RIO COLORADO — The 125 lb. tarpon slid up out of the muddy depths of the water at the mouth of the Rio Colorado, opened his maw and sucked in the blue flashaboo fly that Ralph Pino was stripping back to the boat. My companion pointed the rod right at the huge fish and yanked three times on the fly line as hard as he could to set the hook.
Feeling the point being driven deep into his jaw, this silver king came out of the water in an athletic leap that would have made Dick Fosbury proud. Just as his tail got about three feet above the surface he swapped ends and came crashing back into the deep brown water from whence he had come.
He hardly had time to gather himself when he launched himself again. This time he crashed landed on his side sending plumes of rainbow-ladened droplets out over the surface of the Gulf of Mexico.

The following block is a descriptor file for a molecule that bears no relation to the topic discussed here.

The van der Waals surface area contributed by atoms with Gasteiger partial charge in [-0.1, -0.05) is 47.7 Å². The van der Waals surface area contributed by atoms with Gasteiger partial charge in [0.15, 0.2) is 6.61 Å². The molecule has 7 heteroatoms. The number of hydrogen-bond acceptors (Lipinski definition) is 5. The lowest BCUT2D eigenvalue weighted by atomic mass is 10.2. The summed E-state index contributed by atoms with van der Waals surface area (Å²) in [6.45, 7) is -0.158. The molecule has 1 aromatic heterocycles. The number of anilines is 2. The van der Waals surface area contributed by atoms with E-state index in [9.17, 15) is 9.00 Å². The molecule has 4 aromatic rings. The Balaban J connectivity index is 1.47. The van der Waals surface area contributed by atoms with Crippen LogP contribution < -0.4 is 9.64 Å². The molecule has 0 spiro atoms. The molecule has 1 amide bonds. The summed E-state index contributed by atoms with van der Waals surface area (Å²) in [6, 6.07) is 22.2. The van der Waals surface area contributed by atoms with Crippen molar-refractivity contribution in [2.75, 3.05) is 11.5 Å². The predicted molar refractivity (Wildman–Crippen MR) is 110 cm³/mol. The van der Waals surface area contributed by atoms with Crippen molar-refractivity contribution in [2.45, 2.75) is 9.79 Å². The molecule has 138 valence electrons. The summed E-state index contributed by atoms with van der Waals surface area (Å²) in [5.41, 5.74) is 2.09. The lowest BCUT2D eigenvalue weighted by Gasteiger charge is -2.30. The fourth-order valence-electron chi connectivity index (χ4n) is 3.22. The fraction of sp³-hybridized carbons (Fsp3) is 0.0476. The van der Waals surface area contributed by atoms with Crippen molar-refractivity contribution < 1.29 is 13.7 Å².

While all of this was happening, I was reeling in my line as fast as possible. Our guide, Ralph Morgan, was clearing the deck getting ready for the long fight we knew was coming. We put away rods, slipped the gimbal around Ralph’s waist so he had a place to put the butt of the rod, and made sure there was nothing on the deck to get in his way.
The first real run came after the second jump. Sensing that going airborne wasn’t going to get rid of the hook, the silver-sided mammoth decided to head north toward Nicaragua. The reel spun at a dizzying rate as the dark blue backing line disappeared into the water.
The rod bent to the task and the drag on the Redington CDL 11/12 reel made the fish work to get away. We were fishing with 150 lb. test leaders, the Rio 600 26 ft. 14 wt. sinking tip and 100 lb. test backing line. But even with that heavy gear, the fish took line whenever he wanted to. Our guide started the 150 Yamaha, spun the center-console boat and followed the fish.